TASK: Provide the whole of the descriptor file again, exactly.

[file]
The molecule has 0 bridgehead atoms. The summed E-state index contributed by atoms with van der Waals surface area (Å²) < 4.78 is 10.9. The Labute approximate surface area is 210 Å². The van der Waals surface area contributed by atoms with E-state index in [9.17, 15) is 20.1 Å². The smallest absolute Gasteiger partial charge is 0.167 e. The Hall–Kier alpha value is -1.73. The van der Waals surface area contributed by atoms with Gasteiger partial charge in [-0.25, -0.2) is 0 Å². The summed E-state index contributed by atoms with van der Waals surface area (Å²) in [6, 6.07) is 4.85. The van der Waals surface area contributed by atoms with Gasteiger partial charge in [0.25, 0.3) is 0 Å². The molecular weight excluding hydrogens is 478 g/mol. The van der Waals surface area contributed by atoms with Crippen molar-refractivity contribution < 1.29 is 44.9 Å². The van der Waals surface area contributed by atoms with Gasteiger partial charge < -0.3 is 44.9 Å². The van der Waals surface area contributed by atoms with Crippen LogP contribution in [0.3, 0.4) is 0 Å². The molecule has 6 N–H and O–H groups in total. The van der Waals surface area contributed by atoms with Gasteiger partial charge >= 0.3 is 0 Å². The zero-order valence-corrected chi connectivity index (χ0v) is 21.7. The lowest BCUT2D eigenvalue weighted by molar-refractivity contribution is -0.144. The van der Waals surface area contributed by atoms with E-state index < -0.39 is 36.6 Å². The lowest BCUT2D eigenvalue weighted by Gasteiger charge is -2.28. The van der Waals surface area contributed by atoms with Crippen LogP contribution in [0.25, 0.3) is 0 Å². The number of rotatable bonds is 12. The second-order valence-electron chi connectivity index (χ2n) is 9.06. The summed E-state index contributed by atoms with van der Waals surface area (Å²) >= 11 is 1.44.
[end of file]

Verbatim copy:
The molecule has 0 bridgehead atoms. The summed E-state index contributed by atoms with van der Waals surface area (Å²) < 4.78 is 10.9. The Labute approximate surface area is 210 Å². The van der Waals surface area contributed by atoms with E-state index in [9.17, 15) is 20.1 Å². The smallest absolute Gasteiger partial charge is 0.167 e. The Hall–Kier alpha value is -1.73. The van der Waals surface area contributed by atoms with Gasteiger partial charge in [-0.25, -0.2) is 0 Å². The summed E-state index contributed by atoms with van der Waals surface area (Å²) in [6, 6.07) is 4.85. The van der Waals surface area contributed by atoms with Gasteiger partial charge in [0.25, 0.3) is 0 Å². The molecular weight excluding hydrogens is 478 g/mol. The van der Waals surface area contributed by atoms with Crippen molar-refractivity contribution < 1.29 is 44.9 Å². The van der Waals surface area contributed by atoms with Gasteiger partial charge < -0.3 is 44.9 Å². The van der Waals surface area contributed by atoms with Crippen LogP contribution in [0.3, 0.4) is 0 Å². The molecule has 6 N–H and O–H groups in total. The van der Waals surface area contributed by atoms with Gasteiger partial charge >= 0.3 is 0 Å². The zero-order valence-corrected chi connectivity index (χ0v) is 21.7. The lowest BCUT2D eigenvalue weighted by molar-refractivity contribution is -0.144. The van der Waals surface area contributed by atoms with E-state index < -0.39 is 36.6 Å². The lowest BCUT2D eigenvalue weighted by Gasteiger charge is -2.28. The van der Waals surface area contributed by atoms with Crippen LogP contribution in [0.25, 0.3) is 0 Å². The number of rotatable bonds is 12. The second-order valence-electron chi connectivity index (χ2n) is 9.06. The summed E-state index contributed by atoms with van der Waals surface area (Å²) >= 11 is 1.44.